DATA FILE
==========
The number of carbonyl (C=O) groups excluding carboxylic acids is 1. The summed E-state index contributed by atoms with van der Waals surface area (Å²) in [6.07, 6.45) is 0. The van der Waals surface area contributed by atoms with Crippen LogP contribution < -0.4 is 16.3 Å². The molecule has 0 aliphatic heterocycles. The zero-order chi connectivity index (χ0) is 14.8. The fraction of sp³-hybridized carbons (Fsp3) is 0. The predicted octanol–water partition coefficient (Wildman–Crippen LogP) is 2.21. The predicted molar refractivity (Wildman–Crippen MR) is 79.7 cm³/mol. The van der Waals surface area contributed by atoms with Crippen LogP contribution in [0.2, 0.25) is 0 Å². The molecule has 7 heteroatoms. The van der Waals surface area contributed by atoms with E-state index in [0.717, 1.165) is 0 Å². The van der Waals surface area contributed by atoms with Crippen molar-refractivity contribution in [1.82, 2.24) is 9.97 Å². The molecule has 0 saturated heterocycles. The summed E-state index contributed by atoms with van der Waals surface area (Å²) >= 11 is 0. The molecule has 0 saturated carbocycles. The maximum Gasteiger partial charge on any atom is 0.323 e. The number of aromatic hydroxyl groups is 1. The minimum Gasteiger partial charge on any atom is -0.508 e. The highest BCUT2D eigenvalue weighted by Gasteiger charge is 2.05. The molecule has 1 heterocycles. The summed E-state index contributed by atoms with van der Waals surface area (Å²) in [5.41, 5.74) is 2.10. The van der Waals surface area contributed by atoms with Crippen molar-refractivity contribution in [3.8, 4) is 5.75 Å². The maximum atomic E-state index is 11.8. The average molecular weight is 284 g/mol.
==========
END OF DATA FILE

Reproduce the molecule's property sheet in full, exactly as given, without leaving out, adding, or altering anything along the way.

The number of carbonyl (C=O) groups excluding carboxylic acids is 1. The summed E-state index contributed by atoms with van der Waals surface area (Å²) in [6.07, 6.45) is 0. The van der Waals surface area contributed by atoms with Crippen LogP contribution < -0.4 is 16.3 Å². The molecule has 0 aliphatic heterocycles. The zero-order chi connectivity index (χ0) is 14.8. The fraction of sp³-hybridized carbons (Fsp3) is 0. The predicted octanol–water partition coefficient (Wildman–Crippen LogP) is 2.21. The predicted molar refractivity (Wildman–Crippen MR) is 79.7 cm³/mol. The van der Waals surface area contributed by atoms with Crippen LogP contribution in [0.2, 0.25) is 0 Å². The molecule has 7 heteroatoms. The van der Waals surface area contributed by atoms with E-state index in [0.717, 1.165) is 0 Å². The van der Waals surface area contributed by atoms with Crippen molar-refractivity contribution in [1.82, 2.24) is 9.97 Å². The molecule has 0 saturated heterocycles. The summed E-state index contributed by atoms with van der Waals surface area (Å²) >= 11 is 0. The molecule has 0 saturated carbocycles. The maximum Gasteiger partial charge on any atom is 0.323 e. The number of aromatic hydroxyl groups is 1. The minimum Gasteiger partial charge on any atom is -0.508 e. The highest BCUT2D eigenvalue weighted by Gasteiger charge is 2.05. The molecule has 1 heterocycles. The summed E-state index contributed by atoms with van der Waals surface area (Å²) in [5.41, 5.74) is 2.10. The van der Waals surface area contributed by atoms with Crippen molar-refractivity contribution in [3.8, 4) is 5.75 Å². The maximum atomic E-state index is 11.8. The average molecular weight is 284 g/mol.